From Berlin, this report was produced by David Verdi and edited by Ed Eaves.
The Monday demonstrations in East Germany in 1989 and 1990 were a series of peaceful political protests against the government of the German Democratic Republic (GDR) that took place every Monday evening. In Leipzig the demonstrations began on 4 September 1989 after the weekly Friedensgebet (prayer for peace). Safe in the knowledge that the Lutheran Church supported their resistance, many dissatisfied East German citizens gathered in the court of the church, and non-violent demonstrations began in order to demand rights such as the freedom to travel to foreign countries and to elect a democratic government.
Informed by West German television and friends about the events, people in other East German cities began repeating the Leipzig demonstration, meeting at city squares on Monday evenings. A major turning point was the events in the West German Embassy of Prague, where thousands of East Germans had fled in September, living there in conditions reminiscent of the Third World.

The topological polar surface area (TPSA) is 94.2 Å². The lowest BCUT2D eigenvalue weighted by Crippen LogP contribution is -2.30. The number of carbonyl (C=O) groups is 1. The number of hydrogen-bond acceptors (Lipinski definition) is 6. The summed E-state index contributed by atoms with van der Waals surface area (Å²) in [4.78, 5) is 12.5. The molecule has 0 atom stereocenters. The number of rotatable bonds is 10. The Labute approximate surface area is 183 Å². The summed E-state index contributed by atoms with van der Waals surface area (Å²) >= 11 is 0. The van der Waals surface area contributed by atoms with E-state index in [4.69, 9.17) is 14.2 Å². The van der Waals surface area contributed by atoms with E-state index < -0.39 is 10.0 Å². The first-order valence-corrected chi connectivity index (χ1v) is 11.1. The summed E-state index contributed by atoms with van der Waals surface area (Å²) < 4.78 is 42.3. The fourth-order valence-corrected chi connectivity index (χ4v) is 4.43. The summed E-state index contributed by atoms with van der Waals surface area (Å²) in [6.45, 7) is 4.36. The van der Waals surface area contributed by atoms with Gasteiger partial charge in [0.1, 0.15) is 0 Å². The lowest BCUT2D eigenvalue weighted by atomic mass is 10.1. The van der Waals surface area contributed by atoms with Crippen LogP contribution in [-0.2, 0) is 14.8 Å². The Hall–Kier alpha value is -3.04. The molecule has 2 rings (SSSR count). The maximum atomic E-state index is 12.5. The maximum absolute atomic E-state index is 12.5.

By 9 October 1989, just after the 40th anniversary celebrations of the GDR, what had begun as a few hundred gatherers at the Nikolaikirche had swelled to more than 70,000 (out of the city's population of 500,000), all united in peaceful opposition to the regime. The most famous chant became Wir sind das Volk! ("We are the people!"), reminding their leaders that a democratic republic has to be ruled by the people, not by an undemocratic party claiming to represent them.
Although some demonstrators were arrested, the threat of large-scale intervention by security forces never materialized as local leaders, without precise orders from East Berlin and surprised by the unexpectedly high number of citizens, shied away from causing a possible massacre, ordering the retreat of their forces.
The next week, in Leipzig on 16 October 1989, 120,000 showed up, with military units again being held on stand-by in the vicinity. The next week, the number more than doubled to 320,000. This pressure led to the fall of the Berlin Wall on 9 November 1989, marking the imminent fall of the socialist GDR regime.